• Gone and gotten dulce de leche McFlurrys at midnight, just because
  • Translated for my parents with street vendors at both San Telmo and the Recoleta street fair
  • Went to a tango show (twice!)
  • Saw a movie as part of BAFICI, the Buenos Aires international film festival (It was in English and from the 70s, but I got to hear the director introduce it, and it was hilarious, so still pretty cool)
  • Found a home church and went every week (woo Hillsong!)
  • Got on the subte with a group of friends and had no idea where we were going (something everyone should try)
  • Had asado – essentially Argentine barbecue, but not the way we know it! I didn’t try any distinctive parts of the cow – because trust me, they use the whole cow – but I did eat some of the best cuts of meat I’ve ever had in my life
  • Celebrated the Revolución of 1810 – essentially Argentina’s first independence day that celebrates their break from Spain – with a traditional dish called locro with twelve or so of my best friends here at our sweet friend Lexi’s house with her host parents
  • Went to the empanada place down the street from FLACSO so often that the girl working there learned my name and my order – if I was going to become a regular somewhere, I’m very okay with it being the empanada place
  • Watched the sun set over the city from the roof of my friend Alison’s apartment 34 stories up
  • Made friends in my UBA class – or rather, had a cohesive conversation with two of the girls from my group in a class activity and learned their names, and at least one of them greets me with a beso when I come to class every week!
  • Had multiple intense discussions with our tutor for my UBA class about the pros & cons (mostly cons) of capitalism and learned a lot about the way Latin America perceives the U.S. and why
  • Made a porteño friend, and gone with him to a discussion group at his school where I got to listen to Argentine teenagers debate big themes of today like what it means for a topic to be “taboo” and whether abortion should be legal in Spanish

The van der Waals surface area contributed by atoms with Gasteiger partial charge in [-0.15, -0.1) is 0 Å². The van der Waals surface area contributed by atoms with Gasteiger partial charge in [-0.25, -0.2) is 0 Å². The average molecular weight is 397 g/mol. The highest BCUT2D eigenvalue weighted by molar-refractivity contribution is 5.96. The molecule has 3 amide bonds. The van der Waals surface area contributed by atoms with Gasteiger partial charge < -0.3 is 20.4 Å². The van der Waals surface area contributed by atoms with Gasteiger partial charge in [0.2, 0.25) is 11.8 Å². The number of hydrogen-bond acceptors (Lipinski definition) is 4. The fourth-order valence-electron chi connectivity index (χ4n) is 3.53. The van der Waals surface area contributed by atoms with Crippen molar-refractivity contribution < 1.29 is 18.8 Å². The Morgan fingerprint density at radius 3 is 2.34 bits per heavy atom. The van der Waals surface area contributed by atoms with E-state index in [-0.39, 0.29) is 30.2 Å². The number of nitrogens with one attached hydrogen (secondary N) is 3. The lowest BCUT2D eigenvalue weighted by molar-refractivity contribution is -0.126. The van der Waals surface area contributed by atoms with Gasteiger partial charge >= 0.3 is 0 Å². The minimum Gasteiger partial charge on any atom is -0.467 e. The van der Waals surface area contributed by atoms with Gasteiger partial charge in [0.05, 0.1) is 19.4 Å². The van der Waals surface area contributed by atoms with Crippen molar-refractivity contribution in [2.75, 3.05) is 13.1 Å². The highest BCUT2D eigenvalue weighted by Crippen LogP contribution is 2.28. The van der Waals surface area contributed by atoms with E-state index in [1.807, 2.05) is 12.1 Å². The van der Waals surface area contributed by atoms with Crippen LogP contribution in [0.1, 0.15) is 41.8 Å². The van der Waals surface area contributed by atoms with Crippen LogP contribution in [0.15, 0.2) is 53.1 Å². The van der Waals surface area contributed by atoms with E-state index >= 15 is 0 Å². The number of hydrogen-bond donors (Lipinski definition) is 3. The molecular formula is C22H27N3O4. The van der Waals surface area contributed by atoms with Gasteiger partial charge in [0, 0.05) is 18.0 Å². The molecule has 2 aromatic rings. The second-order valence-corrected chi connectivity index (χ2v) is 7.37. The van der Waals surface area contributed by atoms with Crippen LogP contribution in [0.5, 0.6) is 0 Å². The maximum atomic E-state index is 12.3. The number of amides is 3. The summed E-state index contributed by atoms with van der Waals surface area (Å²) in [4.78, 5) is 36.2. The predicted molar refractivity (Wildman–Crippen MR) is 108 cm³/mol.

• Gone to the movies in Spanish
  • Seen a show at Teatro Colón!
  • Traveled around Argentina to the provinces of La Rioja, San Juan, and Mendoza
  • Went to a hot springs spa in Mendoza
  • Toured three wineries and an olive oil factory in Mendoza
  • Traveled to Uruguay for a day

Things I’m grateful for about my life in Buenos Aires

  • My room. It’s not very big, but it’s really cozy. It feels like coming home.
  • My street, and the way the sun shines through the trees in the afternoon. It’s quiet, but it’s got a kind of energy all its own.  I can tell you exactly which businesses line either side of the road, but I couldn’t tell you how many people live in the different apartment buildings.  We all live separate lives, but we cross paths every day of them.
  • The area I live. It took me awhile to explore it, but once I did, I couldn’t stop! (That’s a fun story. I accidentally told my host parents I was going to church when there wasn’t actually a church service to go to and I ended up going on a two hour walk.) Most of where I live is residential – seven or eight story apartment buildings that look exactly like the one where I live, maybe with a different style of balcony.  But hidden among them are some of the cutest cafes I’ve found in the city.